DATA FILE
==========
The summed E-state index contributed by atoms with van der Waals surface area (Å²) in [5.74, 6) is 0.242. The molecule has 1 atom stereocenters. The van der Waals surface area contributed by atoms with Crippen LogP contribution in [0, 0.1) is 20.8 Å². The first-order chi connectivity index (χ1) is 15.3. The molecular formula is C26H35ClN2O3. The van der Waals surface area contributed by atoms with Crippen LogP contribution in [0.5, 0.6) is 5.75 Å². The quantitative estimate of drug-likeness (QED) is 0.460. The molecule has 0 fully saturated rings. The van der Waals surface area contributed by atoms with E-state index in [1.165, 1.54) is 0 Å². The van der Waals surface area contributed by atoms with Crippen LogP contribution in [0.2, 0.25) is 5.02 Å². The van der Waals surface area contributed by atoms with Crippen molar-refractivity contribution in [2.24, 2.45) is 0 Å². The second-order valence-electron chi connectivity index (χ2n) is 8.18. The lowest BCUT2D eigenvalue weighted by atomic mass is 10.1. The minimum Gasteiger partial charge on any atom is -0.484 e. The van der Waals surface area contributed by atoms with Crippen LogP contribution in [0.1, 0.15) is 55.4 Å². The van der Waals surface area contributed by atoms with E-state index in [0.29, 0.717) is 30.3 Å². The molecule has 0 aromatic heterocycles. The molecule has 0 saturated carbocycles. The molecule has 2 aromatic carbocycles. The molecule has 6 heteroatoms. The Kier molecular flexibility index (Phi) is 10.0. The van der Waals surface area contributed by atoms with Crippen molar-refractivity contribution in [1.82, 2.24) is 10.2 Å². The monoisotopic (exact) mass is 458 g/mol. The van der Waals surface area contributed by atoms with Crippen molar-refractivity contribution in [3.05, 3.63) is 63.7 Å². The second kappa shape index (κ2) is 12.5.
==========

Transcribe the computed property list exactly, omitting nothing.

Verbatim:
The summed E-state index contributed by atoms with van der Waals surface area (Å²) in [5.74, 6) is 0.242. The molecule has 1 atom stereocenters. The van der Waals surface area contributed by atoms with Crippen LogP contribution in [0, 0.1) is 20.8 Å². The first-order chi connectivity index (χ1) is 15.3. The molecular formula is C26H35ClN2O3. The van der Waals surface area contributed by atoms with Crippen LogP contribution in [0.5, 0.6) is 5.75 Å². The quantitative estimate of drug-likeness (QED) is 0.460. The molecule has 0 fully saturated rings. The van der Waals surface area contributed by atoms with E-state index in [1.165, 1.54) is 0 Å². The van der Waals surface area contributed by atoms with Crippen LogP contribution in [0.2, 0.25) is 5.02 Å². The van der Waals surface area contributed by atoms with Crippen molar-refractivity contribution in [2.24, 2.45) is 0 Å². The second-order valence-electron chi connectivity index (χ2n) is 8.18. The lowest BCUT2D eigenvalue weighted by atomic mass is 10.1. The minimum Gasteiger partial charge on any atom is -0.484 e. The van der Waals surface area contributed by atoms with Crippen LogP contribution in [0.1, 0.15) is 55.4 Å². The van der Waals surface area contributed by atoms with E-state index in [0.29, 0.717) is 30.3 Å². The molecule has 0 aromatic heterocycles. The molecule has 0 saturated carbocycles. The molecule has 2 aromatic carbocycles. The molecule has 6 heteroatoms. The Kier molecular flexibility index (Phi) is 10.0. The van der Waals surface area contributed by atoms with Crippen molar-refractivity contribution in [1.82, 2.24) is 10.2 Å². The monoisotopic (exact) mass is 458 g/mol. The van der Waals surface area contributed by atoms with Crippen molar-refractivity contribution in [3.05, 3.63) is 63.7 Å². The second kappa shape index (κ2) is 12.5.